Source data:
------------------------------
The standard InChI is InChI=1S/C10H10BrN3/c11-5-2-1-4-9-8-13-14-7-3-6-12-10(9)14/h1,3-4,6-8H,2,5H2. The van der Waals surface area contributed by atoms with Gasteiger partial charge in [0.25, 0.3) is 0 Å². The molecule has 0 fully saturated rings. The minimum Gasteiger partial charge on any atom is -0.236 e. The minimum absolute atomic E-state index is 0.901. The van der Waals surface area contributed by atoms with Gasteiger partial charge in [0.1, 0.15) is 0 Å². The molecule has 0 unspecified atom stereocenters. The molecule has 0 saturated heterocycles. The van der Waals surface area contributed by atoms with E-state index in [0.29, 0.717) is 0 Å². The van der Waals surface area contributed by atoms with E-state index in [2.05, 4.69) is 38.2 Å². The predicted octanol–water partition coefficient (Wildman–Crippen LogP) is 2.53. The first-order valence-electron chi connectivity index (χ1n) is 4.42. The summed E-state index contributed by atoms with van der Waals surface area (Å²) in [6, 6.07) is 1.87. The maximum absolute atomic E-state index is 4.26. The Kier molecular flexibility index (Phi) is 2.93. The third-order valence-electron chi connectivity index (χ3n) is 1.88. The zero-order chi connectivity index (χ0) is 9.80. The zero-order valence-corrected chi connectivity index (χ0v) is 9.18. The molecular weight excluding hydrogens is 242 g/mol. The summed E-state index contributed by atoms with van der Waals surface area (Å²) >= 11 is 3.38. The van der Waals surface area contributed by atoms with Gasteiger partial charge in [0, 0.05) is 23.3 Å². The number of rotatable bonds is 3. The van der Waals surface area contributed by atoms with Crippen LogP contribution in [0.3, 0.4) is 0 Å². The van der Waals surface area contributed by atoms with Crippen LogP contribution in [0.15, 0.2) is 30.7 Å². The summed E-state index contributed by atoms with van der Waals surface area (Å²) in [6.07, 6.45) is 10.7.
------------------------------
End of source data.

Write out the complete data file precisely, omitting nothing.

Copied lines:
The standard InChI is InChI=1S/C10H10BrN3/c11-5-2-1-4-9-8-13-14-7-3-6-12-10(9)14/h1,3-4,6-8H,2,5H2. The van der Waals surface area contributed by atoms with Gasteiger partial charge in [0.25, 0.3) is 0 Å². The molecule has 0 fully saturated rings. The minimum Gasteiger partial charge on any atom is -0.236 e. The minimum absolute atomic E-state index is 0.901. The van der Waals surface area contributed by atoms with Gasteiger partial charge in [0.1, 0.15) is 0 Å². The molecule has 0 unspecified atom stereocenters. The molecule has 0 saturated heterocycles. The van der Waals surface area contributed by atoms with E-state index in [0.29, 0.717) is 0 Å². The van der Waals surface area contributed by atoms with E-state index in [2.05, 4.69) is 38.2 Å². The predicted octanol–water partition coefficient (Wildman–Crippen LogP) is 2.53. The first-order valence-electron chi connectivity index (χ1n) is 4.42. The summed E-state index contributed by atoms with van der Waals surface area (Å²) in [6, 6.07) is 1.87. The maximum absolute atomic E-state index is 4.26. The Kier molecular flexibility index (Phi) is 2.93. The third-order valence-electron chi connectivity index (χ3n) is 1.88. The zero-order chi connectivity index (χ0) is 9.80. The zero-order valence-corrected chi connectivity index (χ0v) is 9.18. The molecular weight excluding hydrogens is 242 g/mol. The summed E-state index contributed by atoms with van der Waals surface area (Å²) >= 11 is 3.38. The van der Waals surface area contributed by atoms with Gasteiger partial charge in [0, 0.05) is 23.3 Å². The number of rotatable bonds is 3. The van der Waals surface area contributed by atoms with Crippen LogP contribution in [0.3, 0.4) is 0 Å². The van der Waals surface area contributed by atoms with Crippen LogP contribution in [0.15, 0.2) is 30.7 Å². The summed E-state index contributed by atoms with van der Waals surface area (Å²) in [6.07, 6.45) is 10.7.